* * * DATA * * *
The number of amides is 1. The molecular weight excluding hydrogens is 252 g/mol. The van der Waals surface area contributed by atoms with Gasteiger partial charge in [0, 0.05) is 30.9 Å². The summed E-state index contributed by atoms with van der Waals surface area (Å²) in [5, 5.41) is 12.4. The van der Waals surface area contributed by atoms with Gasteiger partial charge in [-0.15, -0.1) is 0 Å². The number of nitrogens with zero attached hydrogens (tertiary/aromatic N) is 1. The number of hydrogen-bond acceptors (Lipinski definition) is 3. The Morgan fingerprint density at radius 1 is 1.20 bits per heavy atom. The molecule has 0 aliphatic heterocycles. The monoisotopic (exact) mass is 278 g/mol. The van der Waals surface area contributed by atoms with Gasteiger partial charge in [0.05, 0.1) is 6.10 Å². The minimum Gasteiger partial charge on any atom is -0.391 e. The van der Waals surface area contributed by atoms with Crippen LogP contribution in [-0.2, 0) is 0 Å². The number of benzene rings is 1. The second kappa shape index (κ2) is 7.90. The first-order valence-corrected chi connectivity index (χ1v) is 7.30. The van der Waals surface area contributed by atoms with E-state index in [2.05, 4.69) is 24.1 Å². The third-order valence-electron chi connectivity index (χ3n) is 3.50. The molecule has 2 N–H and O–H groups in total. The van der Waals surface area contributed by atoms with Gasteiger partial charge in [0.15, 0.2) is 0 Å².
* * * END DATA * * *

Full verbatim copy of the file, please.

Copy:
The number of amides is 1. The molecular weight excluding hydrogens is 252 g/mol. The van der Waals surface area contributed by atoms with Gasteiger partial charge in [0, 0.05) is 30.9 Å². The summed E-state index contributed by atoms with van der Waals surface area (Å²) in [5, 5.41) is 12.4. The van der Waals surface area contributed by atoms with Gasteiger partial charge in [-0.15, -0.1) is 0 Å². The number of nitrogens with zero attached hydrogens (tertiary/aromatic N) is 1. The number of hydrogen-bond acceptors (Lipinski definition) is 3. The Morgan fingerprint density at radius 1 is 1.20 bits per heavy atom. The molecule has 0 aliphatic heterocycles. The monoisotopic (exact) mass is 278 g/mol. The van der Waals surface area contributed by atoms with Gasteiger partial charge in [0.05, 0.1) is 6.10 Å². The minimum Gasteiger partial charge on any atom is -0.391 e. The van der Waals surface area contributed by atoms with Crippen LogP contribution in [-0.2, 0) is 0 Å². The number of benzene rings is 1. The second kappa shape index (κ2) is 7.90. The first-order valence-corrected chi connectivity index (χ1v) is 7.30. The van der Waals surface area contributed by atoms with E-state index in [2.05, 4.69) is 24.1 Å². The third-order valence-electron chi connectivity index (χ3n) is 3.50. The molecule has 2 N–H and O–H groups in total. The van der Waals surface area contributed by atoms with Gasteiger partial charge in [0.15, 0.2) is 0 Å².